Alexander McKay, Edinburgh
Looking through Gordon Brown's plan for the future of the UK, it is shocking to see no mention of proportional representation. Fixing what’s wrong with UK democracy should be the first step.
Far from replacing the notorious first-past-the-post system, Gordon wants it introduced for the election of regional mayors and all local elections, abandoning the “Supplementary Vote” (he doesn't say what he means by that). Does that mean abandoning the single transferable vote (STV) system used for local council elections in Scotland? How regressive! STV should be used for all elections. It is already used for the Assembly and local elections in Northern Ireland, and in the Irish Republic, but not for the Irish Senate (a confused and controversial mix of various appointees).Gordon advocates reform of the House of Lords, replacing it with an elected assembly. However, he shies away from committing to its electoral system: it's “for consultation”. Is this the best he can do?
Steuart Campbell, Edinburgh
It does not surprise me that Iain and Jane Macintyre (Letters, 12 December) have had such good holidays in the Irish Republic. I first went there in the 1950s as a member of a Scottish boxing team. The Irish were great hosts and, gratifyingly, very accepting of our varied-race team members. However as we were free to roam Dublin, it was evident how poor it was in comparison with Glasgow. I next went a few years later as consultant to a Dublin firm and saw another side – the glaring difference between middle class wealth and that of the poor.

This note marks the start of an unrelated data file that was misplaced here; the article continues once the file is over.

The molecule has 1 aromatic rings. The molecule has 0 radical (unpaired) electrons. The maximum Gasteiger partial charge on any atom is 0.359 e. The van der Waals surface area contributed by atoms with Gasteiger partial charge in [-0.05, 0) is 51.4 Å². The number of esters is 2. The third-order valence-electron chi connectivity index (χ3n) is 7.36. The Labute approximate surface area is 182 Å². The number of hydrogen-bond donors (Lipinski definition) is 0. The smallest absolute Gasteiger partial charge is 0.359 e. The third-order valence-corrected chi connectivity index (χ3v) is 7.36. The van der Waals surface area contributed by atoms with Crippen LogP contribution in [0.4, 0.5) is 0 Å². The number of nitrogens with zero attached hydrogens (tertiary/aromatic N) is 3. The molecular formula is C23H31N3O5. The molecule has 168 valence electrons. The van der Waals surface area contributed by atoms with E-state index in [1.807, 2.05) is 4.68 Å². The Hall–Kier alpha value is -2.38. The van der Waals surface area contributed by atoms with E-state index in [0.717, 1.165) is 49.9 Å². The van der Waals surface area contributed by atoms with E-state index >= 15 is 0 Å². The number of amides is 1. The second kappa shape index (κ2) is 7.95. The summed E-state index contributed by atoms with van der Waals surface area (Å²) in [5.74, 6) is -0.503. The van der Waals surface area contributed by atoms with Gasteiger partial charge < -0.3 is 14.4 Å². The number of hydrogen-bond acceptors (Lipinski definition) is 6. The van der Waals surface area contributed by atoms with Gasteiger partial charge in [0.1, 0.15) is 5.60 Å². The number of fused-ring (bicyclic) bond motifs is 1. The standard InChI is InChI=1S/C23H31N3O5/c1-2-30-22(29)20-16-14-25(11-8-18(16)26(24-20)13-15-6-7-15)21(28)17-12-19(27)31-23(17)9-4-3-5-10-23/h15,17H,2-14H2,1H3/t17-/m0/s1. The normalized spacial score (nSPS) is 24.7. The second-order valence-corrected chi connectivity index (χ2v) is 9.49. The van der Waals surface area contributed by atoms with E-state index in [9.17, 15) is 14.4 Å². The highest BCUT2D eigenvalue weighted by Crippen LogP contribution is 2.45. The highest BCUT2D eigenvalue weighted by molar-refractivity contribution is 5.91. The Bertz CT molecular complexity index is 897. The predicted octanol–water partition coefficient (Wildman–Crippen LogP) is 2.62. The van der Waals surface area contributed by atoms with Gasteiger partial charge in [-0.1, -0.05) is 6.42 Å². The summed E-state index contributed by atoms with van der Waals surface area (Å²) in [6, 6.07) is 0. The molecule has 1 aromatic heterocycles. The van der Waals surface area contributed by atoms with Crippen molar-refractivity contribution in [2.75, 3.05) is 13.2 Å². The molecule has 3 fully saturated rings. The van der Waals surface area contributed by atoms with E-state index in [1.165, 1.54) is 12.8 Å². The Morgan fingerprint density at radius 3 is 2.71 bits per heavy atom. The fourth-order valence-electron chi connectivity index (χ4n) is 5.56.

It took Ireland about 50 years after independence to become relatively prosperous and able to join the EU. Dublin was now about equal with London – thank goodness for expense accounts! My last visit was a few years after the financial crash of 2008 which hit Ireland particularly badly (to be bailed out not by the EU but the UK ). To visitors like us everything was cheap; golf, for example, was about half the price of an equivalent Scottish course, so it is good to see that the country has again perked up, but note that it does not have a health service equivalent to ours and still relies on the UK for defence, etc, including fisheries protection.
A McCormick, Terregles, Dumfries